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When it comes to signing one of those summer sports camp injury waivers, many parents often worry that they are signing away all their rights to sue if something goes wrong. Fortunately, this is not entirely the case.
Courts routinely refuse to uphold waivers in all sorts of situations. Although waivers do get upheld and enforced, even the best liability waiver is not going to work every time. Parents that are concerned about their children being injured due to just playing the sport will likely be disappointed to find out that most sports related injuries where there was adequate supervision do not lead to legal liability.
Sports cause injuries. It is just a fact. All the padding and protection in the world might make them less frequent, but it isn't going to stop them from happening. For the most part, the liability waivers parents sign will usually prevent cases from moving forward if they are based upon an injury happening due to ordinary sports actions, like being tackled, or tripping over your own foot. Even without a liability waiver, these injuries may not be compensable due to the principal of assuming the risk.
However, injuries caused due to malicious actions of teammates, or opposing players, or even injuries that result from a coach pushing too far, can be the basis of a personal injury lawsuit. Even when there is a liability waiver, it will not protect against the intentional actions, or acts of gross negligence, of others. Unnecessary pile ons, personal attacks, hazing, and other flagrant actions generally can result in liability.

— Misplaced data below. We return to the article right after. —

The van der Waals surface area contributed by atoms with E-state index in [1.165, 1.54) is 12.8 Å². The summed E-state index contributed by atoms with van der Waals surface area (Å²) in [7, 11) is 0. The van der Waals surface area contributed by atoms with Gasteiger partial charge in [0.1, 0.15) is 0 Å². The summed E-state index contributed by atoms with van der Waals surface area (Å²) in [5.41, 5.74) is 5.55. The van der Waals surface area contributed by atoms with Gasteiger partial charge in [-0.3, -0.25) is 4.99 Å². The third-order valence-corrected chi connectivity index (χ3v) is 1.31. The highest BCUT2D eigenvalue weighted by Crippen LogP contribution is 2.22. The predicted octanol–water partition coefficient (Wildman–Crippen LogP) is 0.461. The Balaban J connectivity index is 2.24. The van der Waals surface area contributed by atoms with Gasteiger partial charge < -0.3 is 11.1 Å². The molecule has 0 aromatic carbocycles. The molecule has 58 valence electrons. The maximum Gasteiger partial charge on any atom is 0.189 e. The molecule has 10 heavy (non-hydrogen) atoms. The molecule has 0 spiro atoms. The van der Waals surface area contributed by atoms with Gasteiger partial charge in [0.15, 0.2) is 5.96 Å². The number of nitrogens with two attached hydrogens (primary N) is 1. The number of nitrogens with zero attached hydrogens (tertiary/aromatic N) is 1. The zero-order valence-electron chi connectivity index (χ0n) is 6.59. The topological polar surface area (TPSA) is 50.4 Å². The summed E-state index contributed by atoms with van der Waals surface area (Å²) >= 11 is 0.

When it comes to sports injuries due to ordinary negligence, a waiver may or may not be enforceable. Every waiver is different and has different coverage. For example, if a child running laps falls and injures themselves due to a hole dug into the field by a wild animal, a coach or property owner could potentially be liable for not warning players about the hole (assuming there was an opportunity to know about the hole before the fall). However, a waiver that specifically addresses the field condition could prevent this sort of claim.
These matters are generally handled on a case by case basis. Fortunately, personal injury attorneys tend to offer their services on a contingency fee basis. This means a person can have an attorney evaluate their child's injury claim for free with no obligation to move forward.
Meeting with a lawyer can help you understand your options and how to best protect your rights. Visit our attorney directory to find a lawyer near you who can help.